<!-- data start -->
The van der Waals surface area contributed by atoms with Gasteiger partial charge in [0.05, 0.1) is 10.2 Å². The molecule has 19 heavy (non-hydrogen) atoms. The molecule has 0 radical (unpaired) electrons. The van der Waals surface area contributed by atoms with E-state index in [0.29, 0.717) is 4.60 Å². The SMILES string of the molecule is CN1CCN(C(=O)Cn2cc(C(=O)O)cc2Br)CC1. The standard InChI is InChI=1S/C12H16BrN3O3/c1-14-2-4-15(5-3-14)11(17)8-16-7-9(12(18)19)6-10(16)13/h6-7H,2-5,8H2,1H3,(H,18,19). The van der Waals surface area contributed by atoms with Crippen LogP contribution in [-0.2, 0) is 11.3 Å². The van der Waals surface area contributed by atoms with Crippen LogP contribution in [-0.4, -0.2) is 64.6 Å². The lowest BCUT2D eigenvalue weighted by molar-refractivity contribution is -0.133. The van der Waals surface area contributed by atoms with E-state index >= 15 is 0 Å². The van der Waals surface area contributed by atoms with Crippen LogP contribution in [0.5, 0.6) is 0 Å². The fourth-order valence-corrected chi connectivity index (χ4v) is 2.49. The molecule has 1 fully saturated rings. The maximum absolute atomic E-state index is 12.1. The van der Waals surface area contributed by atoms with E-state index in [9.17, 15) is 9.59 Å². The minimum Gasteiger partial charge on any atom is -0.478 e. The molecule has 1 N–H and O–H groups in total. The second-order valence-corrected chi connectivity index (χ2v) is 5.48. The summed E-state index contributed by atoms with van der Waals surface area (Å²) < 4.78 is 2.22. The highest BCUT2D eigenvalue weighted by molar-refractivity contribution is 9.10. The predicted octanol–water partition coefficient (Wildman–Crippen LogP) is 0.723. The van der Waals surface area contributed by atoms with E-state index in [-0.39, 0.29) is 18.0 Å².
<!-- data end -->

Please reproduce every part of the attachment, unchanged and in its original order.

The van der Waals surface area contributed by atoms with Gasteiger partial charge in [0.05, 0.1) is 10.2 Å². The molecule has 19 heavy (non-hydrogen) atoms. The molecule has 0 radical (unpaired) electrons. The van der Waals surface area contributed by atoms with E-state index in [0.29, 0.717) is 4.60 Å². The SMILES string of the molecule is CN1CCN(C(=O)Cn2cc(C(=O)O)cc2Br)CC1. The standard InChI is InChI=1S/C12H16BrN3O3/c1-14-2-4-15(5-3-14)11(17)8-16-7-9(12(18)19)6-10(16)13/h6-7H,2-5,8H2,1H3,(H,18,19). The van der Waals surface area contributed by atoms with Crippen LogP contribution in [-0.2, 0) is 11.3 Å². The van der Waals surface area contributed by atoms with Crippen LogP contribution in [-0.4, -0.2) is 64.6 Å². The lowest BCUT2D eigenvalue weighted by molar-refractivity contribution is -0.133. The van der Waals surface area contributed by atoms with E-state index >= 15 is 0 Å². The van der Waals surface area contributed by atoms with Crippen LogP contribution in [0.5, 0.6) is 0 Å². The fourth-order valence-corrected chi connectivity index (χ4v) is 2.49. The molecule has 1 fully saturated rings. The maximum absolute atomic E-state index is 12.1. The van der Waals surface area contributed by atoms with E-state index in [9.17, 15) is 9.59 Å². The minimum Gasteiger partial charge on any atom is -0.478 e. The molecule has 1 N–H and O–H groups in total. The second-order valence-corrected chi connectivity index (χ2v) is 5.48. The summed E-state index contributed by atoms with van der Waals surface area (Å²) < 4.78 is 2.22. The highest BCUT2D eigenvalue weighted by molar-refractivity contribution is 9.10. The predicted octanol–water partition coefficient (Wildman–Crippen LogP) is 0.723. The van der Waals surface area contributed by atoms with E-state index in [-0.39, 0.29) is 18.0 Å².